I got an email late last year from Leora Skolkin-Smith reminding me that our mutual friend, Caroline Leavitt, had a new novel coming out at the start of 2011. Since then, Pictures of You has been getting a lot of attention, and a reputation as the year’s first breakout “upmarket commercial” novel. (“Upmarket commercial” in this context is marketing language for “a very compelling story told in very polished prose,” and at 150 pages in, I can confirm that characterization.) Caroline and Leora have known each other since they began working together on adapting Leora’s novel, Edges, into a screenplay (now in preproduction with Triboro Films). “We soon began sharing the travails and triumphs of the writing life with our novels,” Leora says, “and then began sharing our personal lives, as well, until now we’re pretty inseparable.” So with Pictures of You arriving in stores, it seemed like a natural fit for Leora to ask Caroline some questions about the novel.
Your blurbs are a truly unusual mix of writers, running the gamut from Robert Olen Butler to Jodi Picoult. Some are intensely “literary”, even “experimental”, and others, talented genre writers. You have a democratic notion of literature and story-telling and you don’t wage an battle against either camp—the “literary” or the “commercial”, a battle that seems to be always flaring up in our writing world far too often (for me anyway). Can you talk a little about your understanding of genre, of fiction and story-telling? And how you see this battle as it wreaks havoc on our collective literary universe?
I hate the notion of genre, because I think it stonewalls the reading experience. Why can’t a literary novel also be a commercial page-turner? Why can’t a commercial romance also be literary? Why do we have to pigeonhole books and writers as if readers aren’t smart enough to discover what a book is offering them just by reading it? I’m hoping the lines between literary and commercial are going to blur more and more. (Case in point: Look at Justin Cronin who wrote a literary and highly commercial vampire novel!) I deliberately wanted to span the gamut of writers for blurbs for Pictures of You—male, female, literary and commercial—simply wanted to underscore that hopefully, a wonderful read is a wonderful read and we really don’t need to always be making value judgments about a book before we’ve even read past the first chapter.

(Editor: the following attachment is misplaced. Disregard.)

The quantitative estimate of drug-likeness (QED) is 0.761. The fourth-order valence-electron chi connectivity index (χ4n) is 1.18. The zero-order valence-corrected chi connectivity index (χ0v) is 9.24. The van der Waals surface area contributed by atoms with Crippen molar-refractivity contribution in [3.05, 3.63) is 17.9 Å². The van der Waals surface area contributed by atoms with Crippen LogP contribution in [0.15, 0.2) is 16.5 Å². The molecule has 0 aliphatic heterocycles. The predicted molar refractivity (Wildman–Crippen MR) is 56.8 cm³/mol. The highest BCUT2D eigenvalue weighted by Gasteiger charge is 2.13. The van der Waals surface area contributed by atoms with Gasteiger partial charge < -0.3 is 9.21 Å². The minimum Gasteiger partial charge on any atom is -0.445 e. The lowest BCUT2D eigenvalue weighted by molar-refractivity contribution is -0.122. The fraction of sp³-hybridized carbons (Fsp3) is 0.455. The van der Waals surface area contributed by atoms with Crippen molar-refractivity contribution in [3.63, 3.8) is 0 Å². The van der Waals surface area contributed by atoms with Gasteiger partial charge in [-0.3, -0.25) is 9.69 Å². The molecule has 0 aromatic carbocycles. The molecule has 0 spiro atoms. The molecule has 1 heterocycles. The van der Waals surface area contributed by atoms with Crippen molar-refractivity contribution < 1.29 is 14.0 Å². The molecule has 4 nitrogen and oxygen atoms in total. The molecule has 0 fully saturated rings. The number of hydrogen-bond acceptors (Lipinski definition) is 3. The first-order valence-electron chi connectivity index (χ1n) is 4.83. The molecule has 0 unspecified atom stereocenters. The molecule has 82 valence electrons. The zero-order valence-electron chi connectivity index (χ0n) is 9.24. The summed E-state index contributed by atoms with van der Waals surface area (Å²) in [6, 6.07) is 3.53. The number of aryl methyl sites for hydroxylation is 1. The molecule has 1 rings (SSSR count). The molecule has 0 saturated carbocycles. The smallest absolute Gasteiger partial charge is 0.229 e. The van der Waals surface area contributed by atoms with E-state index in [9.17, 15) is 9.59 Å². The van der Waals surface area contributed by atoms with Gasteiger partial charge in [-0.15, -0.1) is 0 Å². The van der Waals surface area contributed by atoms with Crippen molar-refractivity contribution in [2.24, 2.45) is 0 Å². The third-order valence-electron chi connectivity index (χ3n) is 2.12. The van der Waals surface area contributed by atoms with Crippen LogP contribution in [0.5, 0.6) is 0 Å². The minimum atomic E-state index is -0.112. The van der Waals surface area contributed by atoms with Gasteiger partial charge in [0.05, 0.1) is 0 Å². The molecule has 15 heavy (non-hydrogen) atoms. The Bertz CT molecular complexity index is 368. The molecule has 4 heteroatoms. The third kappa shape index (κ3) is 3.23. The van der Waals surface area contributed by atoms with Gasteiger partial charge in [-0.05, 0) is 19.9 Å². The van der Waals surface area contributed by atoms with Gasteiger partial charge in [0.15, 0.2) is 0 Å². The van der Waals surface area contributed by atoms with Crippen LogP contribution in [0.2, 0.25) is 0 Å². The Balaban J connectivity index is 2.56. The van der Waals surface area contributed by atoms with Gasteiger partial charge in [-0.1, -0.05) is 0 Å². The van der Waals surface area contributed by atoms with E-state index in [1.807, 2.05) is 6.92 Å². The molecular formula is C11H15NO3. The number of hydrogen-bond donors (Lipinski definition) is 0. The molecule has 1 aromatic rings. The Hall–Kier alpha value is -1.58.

Caroline, you also helped me through a thick, very intellectual novel I couldn’t break through: my latest, Hystera. As someone who had studied with Susan Sontag and Donald Barthelme, the whole notion of “plot” scared me, it felt so contrary to my more language-oriented writing self. But you helpedme formulate an organic method of plot through character, and language, that wasn’t an action-laden wish-fulfillment for an audience. Can you talk a little about your understanding of plot?
I learned a lot about plot when I started to write scripts, how one thing could lead to another in a very organic and visual way as long as it came out of character need. Pictures of You swirls around the collision of four characters: Isabelle, a photographer fleeing her philandering husband; Charlie, desperately searching for answers to what his wife, his son and a suitcase were doing three hours from home; April, his wife who harbors a terrible secret; and Sam, their frighteningly asthmatic son. Within those characters, I tried to build on what they each desperately wanted and couldn’t have verses what they ended up realizing they needed. I kept homing in on why they wanted what they wanted and why they couldn’t get it. The more I kept that idea in mind, the more my characters began talking to me, and the more plot seemed to evolve for me. On a side note, the funny thing about my writing scripts is that although I’ve won some prizes for them, I’m usually told my scripts read too much like novels!
Okay, let’s talk about what you have planned for the future. What’s obsessing you now?
I’ve sold another novel to Algonquin, my beloved publisher, tentatively called The Missing One, which is set in the 1950s and early ’60s in a suburban neighborhood, so besides obsessively writing I’ve been doing a lot of research. And, ah hem, I want to adapt your next novel, Hystera, for the screen if you’ll let me!
26 January 2011 | interviews |